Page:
Tag Archives: TSX:FTS

Fortis Inc.: A Quality Utility That Looks Cheap?!

The main content for this article first appeared in the Seeking Alpha Marketplace service DGI Across North America, in which other utilities were discussed.

Utilities have been great income-growth investments over the long term. The Canadian utilities have dipped meaningfully recently. So, I think it’s a great time to check out Fortis Inc. (TSX:FTS)(NYSE:FTS).

electric distribution

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What is a Good Dividend Payout Ratio?

What is a good dividend payout ratio for a company? Is 70% too high? Does a company with a low ratio imply high dividend growth?

Using a concrete example, we’ll answer 3 simple questions to figure out if a company has a good dividend payout ratio that supports a healthy dividend. You can ask the same questions for any dividend company you’re interested in.

saving, investing, and compounding

Image attributed to ccPixs.com

However, a payout ratio based on earnings may not be appropriate for companies with big depreciation. Cash flows instead of earnings are better used in such cases, including for REITs and MLPs.

What is the payout ratio?

The payout ratio is the percentage of earnings that are paid out to shareholders as dividends.

For example, Fortis Inc’s  (TSX:FTS) is expected to pay out $1.525 per share of dividends in 2016. The company just hiked its Q4 dividend to $0.40 per share.

  • Fortis’s originally quarterly dividend per share was $0.375.
  • $0.375 * 3 + $0.40 * 1 = $1.525

Its earnings per share are estimated to be $2.17 in 2016. So, Fortis’s payout ratio is about 70%.

  • Annual dividend per share / Earnings per share
  • $1.525 / $2.17 = 0.7028

So, Fortis retained about 30% of its earnings to grow its business or repay its debt, etc.

A lower payout ratio implies a safer dividend than a higher ratio. Read More

5 Ways to Save and Earn More from Investing Early

Everyone knows the earlier you invest, the more you save. But there’s so much more to it. I’ll also let you in on a little secret about quality companies. Of course, it’s not a complete discussion about investing early if I don’t illustrate the essential concept of compounding…

saving, investing, and compounding

Source: ccPixs.com

The earlier you invest, the more you save

You may think that it is a no brainer that the earlier you invest, the more you save. But actually, there are two aspects to it.

All of you already know that if you start saving $1,000 every year, that in 10 years, you’ll have saved $10,000. If you start saving five years later, in 10 years, you’ll only have $5,000.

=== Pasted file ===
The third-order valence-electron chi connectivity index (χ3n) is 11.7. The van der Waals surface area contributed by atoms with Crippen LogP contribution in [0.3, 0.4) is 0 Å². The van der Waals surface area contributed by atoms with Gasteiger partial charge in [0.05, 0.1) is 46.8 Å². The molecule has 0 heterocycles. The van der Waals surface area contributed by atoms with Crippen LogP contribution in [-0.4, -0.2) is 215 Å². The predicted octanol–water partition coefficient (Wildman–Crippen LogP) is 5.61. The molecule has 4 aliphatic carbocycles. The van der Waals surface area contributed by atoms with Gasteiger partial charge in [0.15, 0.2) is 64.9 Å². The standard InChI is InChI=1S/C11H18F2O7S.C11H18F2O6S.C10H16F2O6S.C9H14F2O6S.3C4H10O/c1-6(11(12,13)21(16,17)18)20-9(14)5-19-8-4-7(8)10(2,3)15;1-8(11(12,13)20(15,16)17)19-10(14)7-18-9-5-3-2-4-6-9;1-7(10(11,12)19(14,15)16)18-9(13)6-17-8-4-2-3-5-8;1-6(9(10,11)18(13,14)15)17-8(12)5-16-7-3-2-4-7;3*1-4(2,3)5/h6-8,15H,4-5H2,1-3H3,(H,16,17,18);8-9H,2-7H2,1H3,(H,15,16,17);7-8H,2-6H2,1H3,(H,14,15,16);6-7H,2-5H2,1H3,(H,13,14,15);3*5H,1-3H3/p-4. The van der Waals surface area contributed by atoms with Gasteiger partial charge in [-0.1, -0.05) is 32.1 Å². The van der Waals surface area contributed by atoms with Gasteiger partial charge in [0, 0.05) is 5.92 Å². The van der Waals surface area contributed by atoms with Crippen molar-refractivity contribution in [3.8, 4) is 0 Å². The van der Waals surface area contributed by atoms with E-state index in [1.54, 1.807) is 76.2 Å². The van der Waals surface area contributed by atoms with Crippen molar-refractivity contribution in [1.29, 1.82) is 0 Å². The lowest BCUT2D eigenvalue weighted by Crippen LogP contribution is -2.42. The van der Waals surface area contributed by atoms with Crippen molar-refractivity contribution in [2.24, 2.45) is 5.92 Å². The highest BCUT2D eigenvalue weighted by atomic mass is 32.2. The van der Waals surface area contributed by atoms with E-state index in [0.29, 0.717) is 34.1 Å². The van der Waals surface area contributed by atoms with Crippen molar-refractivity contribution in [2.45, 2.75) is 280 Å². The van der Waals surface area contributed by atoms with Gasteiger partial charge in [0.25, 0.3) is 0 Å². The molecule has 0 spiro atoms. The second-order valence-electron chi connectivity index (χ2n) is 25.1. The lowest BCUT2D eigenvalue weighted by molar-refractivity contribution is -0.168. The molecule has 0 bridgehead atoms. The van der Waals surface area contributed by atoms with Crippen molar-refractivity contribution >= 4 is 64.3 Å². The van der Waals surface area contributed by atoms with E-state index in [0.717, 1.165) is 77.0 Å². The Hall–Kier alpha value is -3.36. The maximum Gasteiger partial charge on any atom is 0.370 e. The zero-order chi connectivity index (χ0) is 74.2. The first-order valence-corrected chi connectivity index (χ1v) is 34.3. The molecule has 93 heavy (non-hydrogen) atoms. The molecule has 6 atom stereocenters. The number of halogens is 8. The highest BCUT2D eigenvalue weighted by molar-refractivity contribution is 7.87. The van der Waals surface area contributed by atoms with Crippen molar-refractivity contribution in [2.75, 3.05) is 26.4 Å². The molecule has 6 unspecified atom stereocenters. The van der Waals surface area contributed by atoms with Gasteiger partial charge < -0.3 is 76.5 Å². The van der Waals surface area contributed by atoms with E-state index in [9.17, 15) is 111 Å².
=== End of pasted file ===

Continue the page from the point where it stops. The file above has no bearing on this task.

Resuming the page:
The second aspect is that, the earlier you invest those amounts, the sooner your money starts to work for you. And that’s where compounding comes in. I’ll talk more about compounding in the last point.

In essence, if your end goal is to accumulate $5,000,000 of assets, the earlier you start investing, the less money you need to draw out from your own pocket.

However, the bottom line is that you never lose money, which is one of the 5 Important Investing Concepts.

To reduce the chance of losing money, buy quality, stable companies at reasonable valuations. What’s value? Ben Reynolds wrote a great article about Value + Growth + Dividends = Dividend Growth Investing that explains about value and other goodies.

Quality companies become more valuable over time

Quality, stable companies become more profitable and valuable over time. Given the time-value of money, the earlier you invest in a great company, the cheaper it is.

In the 10-year period of August 31 2006 to 2016 Stella-Jones Inc.’s (TSX:SJ) total returns were 814% or an annualized rate of return of 24.8%. $10,000 invested on August 31, 2006 would have grown to $91,407.

Of course, the hard part is identifying great companies early. Stella-Jones have only paid a growing dividend for 11 years. Given that some dividend-growth investors don’t invest in a dividend-growth stock until it has at least a five-year dividend-growth streak, an investor might have bought Stella-Jones six years ago.

Even so, from August 31, 2010 to 2016, a $10,000 investment in Stella-Jones would have grown to $83,933 for a total return of 539% or an annualized rate of return of 36.2%.

So, don’t shrug off a great company just because you missed the first parts of its growth. If it’s really the quality company that it is, it should continue to deliver.

Identifying the right companies for your portfolio is an essential step but don’t forget to check their valuations to ensure they’re not too expensive. If you overpay for even the greatest company, your returns will suffer.

Is Stella-Jones a good investment today? Check out my recent growth stock analysis on Stella-Jones to find out. Read More